Welcome to Like or Dislike, where you get to share how you really feel about ingredients from the pantry, ingredients I'm thinking about adding to my pantry, other seasonal foods, and favorite cooking gear. The things you like are sure to find their way to the recipes here on The Perfect Pantry, so do tell.

Tuna salad, egg salad, lobster salad: could any of them exist without mayonnaise? Growing up, my family preferred Miracle Whip, which was loaded with high fructose corn syrup, but I've given that up in the past few years in favor of real mayo, store-bought or sometimes home made. Not just for salads and sandwiches, mayonnaise is the mystery ingredient in my basil pesto, and my husband Ted's Uncle Donald adds some to scrambled eggs. People have strong feelings about mayo; some can't stand it, others can't live without it. How about you?

Mayonnaise: like or dislike?

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May 17, 2015

Quick and easy sugar crusty banana muffins

Quick and easy sugar crusty banana muffins [ThePerfectPantry.com].

One Saturday morning, a fresh batch of banana muffins came out of the oven. The aroma wafted up, up, up, into the apartment above. And down, down, down came a mysterious thumping on the staircase. I grabbed my handy grandma-cam, and managed to snap a few photos of the mystery intruder. Aha: The Case of the Missing Sugar Crusty Banana Muffin Bite solved! That's probably all the endorsement you need for these irresistible muffins, except that they're super-easy to make if you have a ready-for-the-compost couple of bananas sitting on the countertop. Sugar on top makes them crusty; if you'd like to cut back on the sugar, add the cinnamon to the batter and eliminate the final topping. Cinnamon and banana, plus good-quality pure vanilla extract, gives these muffins a bit of Caribbean flavor to start your day. The dozen muffins I baked for breakfast disappeared in minutes.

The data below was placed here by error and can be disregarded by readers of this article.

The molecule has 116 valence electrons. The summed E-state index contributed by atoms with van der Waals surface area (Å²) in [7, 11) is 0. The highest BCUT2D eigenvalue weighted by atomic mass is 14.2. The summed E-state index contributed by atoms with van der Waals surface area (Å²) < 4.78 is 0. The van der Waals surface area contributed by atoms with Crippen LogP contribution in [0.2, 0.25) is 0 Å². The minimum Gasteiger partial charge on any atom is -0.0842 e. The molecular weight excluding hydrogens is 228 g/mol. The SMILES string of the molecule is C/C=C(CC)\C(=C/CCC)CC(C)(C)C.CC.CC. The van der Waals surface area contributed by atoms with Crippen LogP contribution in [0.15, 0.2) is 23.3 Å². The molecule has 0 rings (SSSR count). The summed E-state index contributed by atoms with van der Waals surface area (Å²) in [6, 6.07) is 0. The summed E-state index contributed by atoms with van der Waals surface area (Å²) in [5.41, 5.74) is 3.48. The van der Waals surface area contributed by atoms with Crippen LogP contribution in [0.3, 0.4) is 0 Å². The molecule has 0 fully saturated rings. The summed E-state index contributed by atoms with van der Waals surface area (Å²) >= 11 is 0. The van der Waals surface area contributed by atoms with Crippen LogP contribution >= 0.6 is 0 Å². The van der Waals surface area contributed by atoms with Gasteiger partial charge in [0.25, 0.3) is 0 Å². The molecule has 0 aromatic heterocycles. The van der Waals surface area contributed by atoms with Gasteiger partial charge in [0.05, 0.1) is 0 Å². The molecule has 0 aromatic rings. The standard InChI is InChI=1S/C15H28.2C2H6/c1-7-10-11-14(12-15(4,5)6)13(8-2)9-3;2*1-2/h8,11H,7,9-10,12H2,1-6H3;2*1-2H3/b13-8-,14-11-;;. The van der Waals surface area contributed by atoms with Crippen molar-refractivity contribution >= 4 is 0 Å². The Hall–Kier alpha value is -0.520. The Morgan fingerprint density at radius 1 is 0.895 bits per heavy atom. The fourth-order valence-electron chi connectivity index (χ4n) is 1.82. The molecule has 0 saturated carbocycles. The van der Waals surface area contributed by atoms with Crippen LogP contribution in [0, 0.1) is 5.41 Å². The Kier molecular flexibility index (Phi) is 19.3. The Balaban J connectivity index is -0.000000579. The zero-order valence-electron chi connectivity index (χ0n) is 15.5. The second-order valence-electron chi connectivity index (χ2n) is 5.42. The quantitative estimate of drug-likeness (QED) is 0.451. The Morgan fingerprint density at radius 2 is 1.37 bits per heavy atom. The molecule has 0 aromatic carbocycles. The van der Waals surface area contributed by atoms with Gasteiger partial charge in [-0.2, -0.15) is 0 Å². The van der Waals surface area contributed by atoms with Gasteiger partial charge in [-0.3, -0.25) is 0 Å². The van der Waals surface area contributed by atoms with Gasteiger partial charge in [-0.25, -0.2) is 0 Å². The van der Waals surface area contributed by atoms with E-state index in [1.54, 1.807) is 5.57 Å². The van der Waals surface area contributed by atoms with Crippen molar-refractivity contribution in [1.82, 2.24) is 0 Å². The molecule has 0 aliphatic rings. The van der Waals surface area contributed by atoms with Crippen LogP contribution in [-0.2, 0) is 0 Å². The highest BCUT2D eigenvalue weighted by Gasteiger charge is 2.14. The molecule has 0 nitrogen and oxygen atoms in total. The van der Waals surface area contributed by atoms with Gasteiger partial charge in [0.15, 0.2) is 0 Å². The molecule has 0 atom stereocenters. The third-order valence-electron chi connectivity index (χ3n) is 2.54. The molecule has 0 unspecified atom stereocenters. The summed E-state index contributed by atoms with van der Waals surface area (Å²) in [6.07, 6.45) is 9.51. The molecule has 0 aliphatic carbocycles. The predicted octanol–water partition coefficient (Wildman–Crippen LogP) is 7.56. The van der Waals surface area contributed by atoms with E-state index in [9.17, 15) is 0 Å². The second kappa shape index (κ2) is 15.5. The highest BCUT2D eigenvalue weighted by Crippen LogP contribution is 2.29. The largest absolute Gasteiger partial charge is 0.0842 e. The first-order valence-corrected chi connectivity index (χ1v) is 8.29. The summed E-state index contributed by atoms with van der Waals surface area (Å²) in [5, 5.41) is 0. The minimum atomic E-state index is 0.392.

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May 16, 2015

Sesame: like or dislike?

Sesame

Welcome to Like or Dislike, where you get to share how you really feel about ingredients from the pantry, ingredients I'm thinking about adding to my pantry, other seasonal foods, and favorite cooking gear. The things you like are sure to find their way to the recipes here on The Perfect Pantry, so do tell.

Sesame oil adds just the right amount of nuttiness to salad dressings and stir-fry dishes. Sesame seeds add a crusty crunch to breads and crackers, and they are the main component of halvah. I love to use sesame seeds to garnish my Asian stir-fries, which often have a bit of sesame oil in the sauce. I couldn't make hummus without tahini (sesame paste), and I love scallion bread, which gets a distinctive flavor from sesame oil. Sesame has a distinctive flavor; not everyone loves it. Do you use sesame seeds or oil, or both, in your cooking or baking? (Oh, and let's not forget the whole "Open, sesame" thing!)

Sesame: like or dislike?

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  • My name is Lydia Walshin. From my tiny kitchen in Boston's South End, I share recipes that use what we keep in our pantries, the usual and not-so-usual ingredients that spice up our lives. Thanks so much for visiting.